Thank you for signing up to receive the Lake Champlain Committee (LCC)Cyanobacteria monitoring reports! Monitoring began this week and will run through early fall. Each week we’ll send you an update about conditions monitors are finding around Lake Champlain and several inland lakes. This week’s report covers conditions from Sunday, June 20 through early-afternoon on Friday June 25. While our first report of the season was of a cyanobacteria bloom in one section of Missisquoi Bay on June 20, the vast majority of reports we’ve received to date indicate generally safe conditions.
While we received some reports of low alert cyanobacteria conditions on Lake Champlain and Lake Carmi, the majority of monitors observed generally safe conditions during this second week of the 2021 monitoring season. The cyanobacteria datatracker is populated with lots of green dots again this week. Yay!
Although generally safe conditions still dominate on the cyanobacteria datatracker, blooms showed up in several sections of Lake Champlain and Lake Memphremagog this week.
Lake Champlain Committee (LCC) and community monitors filed a total of 246 reports this week as blooms showed up in a host of Lake Champlain shoreline and inland lake locations. Escalating temperatures spurred cyanobacteria growth that closed beaches at several lakeshore communities. Keep a close watch on the water as well as shoreline areas whenever you’re recreating. In this low water year, we are seeing ponding on some of our beaches which are also prone to blooms as depicted in photos found here.
Another busy week of monitoring with variable conditions up and down Lake Champlain. While most monitors reported generally safe conditions at Lake Champlain and inland waterway monitoring sites, low and high alert blooms were in evidence too. Lake Champlain’s St. Albans Bay, Inland Sea, Malletts Bay, Main Lake North, Main Lake Central, and Main Lake South, along with Indian Brook Reservoir and Lake Carmi, all experienced cyanobacteria blooms. Some public beach locations ping ponged back and forth between opening and closing throughout the week.
Happily water conditions improved significantly this week! Roughly 85% of the Lake Champlain reports and 94% of inland waterway reports showed generally safe conditions. Cyanobacteria sitings were restricted to Lake Champlain’s St. Albans Bay, Inland Sea, and Main Lake Central, along with Lake Carmi and Muckross Pond. The Week 6 compilation of results includes reports through 2:00 PM on Friday, July 30.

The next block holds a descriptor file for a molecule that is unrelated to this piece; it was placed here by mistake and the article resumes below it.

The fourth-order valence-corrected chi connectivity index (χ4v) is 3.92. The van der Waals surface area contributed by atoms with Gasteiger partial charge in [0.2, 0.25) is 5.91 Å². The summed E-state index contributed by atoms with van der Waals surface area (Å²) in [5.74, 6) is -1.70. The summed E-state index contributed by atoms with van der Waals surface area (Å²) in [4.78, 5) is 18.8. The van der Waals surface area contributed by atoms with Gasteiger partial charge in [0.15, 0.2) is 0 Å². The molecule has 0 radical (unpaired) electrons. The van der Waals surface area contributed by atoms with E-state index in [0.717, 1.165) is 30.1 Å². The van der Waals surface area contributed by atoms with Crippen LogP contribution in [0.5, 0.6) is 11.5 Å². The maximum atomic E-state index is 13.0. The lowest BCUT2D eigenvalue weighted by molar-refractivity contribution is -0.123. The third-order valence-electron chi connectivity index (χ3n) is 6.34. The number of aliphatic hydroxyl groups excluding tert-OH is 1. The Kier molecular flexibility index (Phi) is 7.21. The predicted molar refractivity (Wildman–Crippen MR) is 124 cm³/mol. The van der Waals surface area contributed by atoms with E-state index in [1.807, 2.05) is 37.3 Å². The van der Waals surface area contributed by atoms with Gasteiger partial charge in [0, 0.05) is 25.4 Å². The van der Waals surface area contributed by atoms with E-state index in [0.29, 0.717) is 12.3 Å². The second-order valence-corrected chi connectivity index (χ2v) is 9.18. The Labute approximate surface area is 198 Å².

We had many clear water reports early in the week but conditions changed in some areas as the temperatures rose and the air stilled later in the week. A bloom took off in St. Albans Bay, and alert conditions were witnessed elsewhere on Lake Champlain, Lake Carmi, and Lake Memphremagog. Nutrients, temperature, and still conditions will all help blooms develop, flourish, and persist. The high temperatures predicted for much of next week could cause blooms to take off. So, it’s a great time to attend the 8/12/21 9 AM to noon virtual Lake Champlain Committee (LCC) Training session via Zoom to learn how to recognize, avoid, and report cyanobacteria. Sign up here if you’d like to attend for educational purposes and use this online form if you’d like to join our 2021 cyanobacteria monitoring team.
Cyanobacteria monitors kept us busy again this week with 136 Lake Champlain reports and 43 from inland waterways. Blooms occurred in the Lake Champlain’s Inland Sea, Main Lake North, Malletts Bay, and St. Albans Bay as well as Indian Brook Reservoir and Lake Carmi as of this writing.
Happy Friday! Lots of green dots populated the cyanobacteria tracker this week and reports of clear water, non-filamentous green algae, and iron bacteria dominated over cyanobacteria in most areas. However, we did have cyanobacteria bloom reports from Lake Carmi and Lake Morey as well as Lake Champlain’s Inland Sea and low and high alert conditions at several St. Albans Bay sites as of today (8/20/21). Please keep a watchful eye on the water as conditions can change rapidly.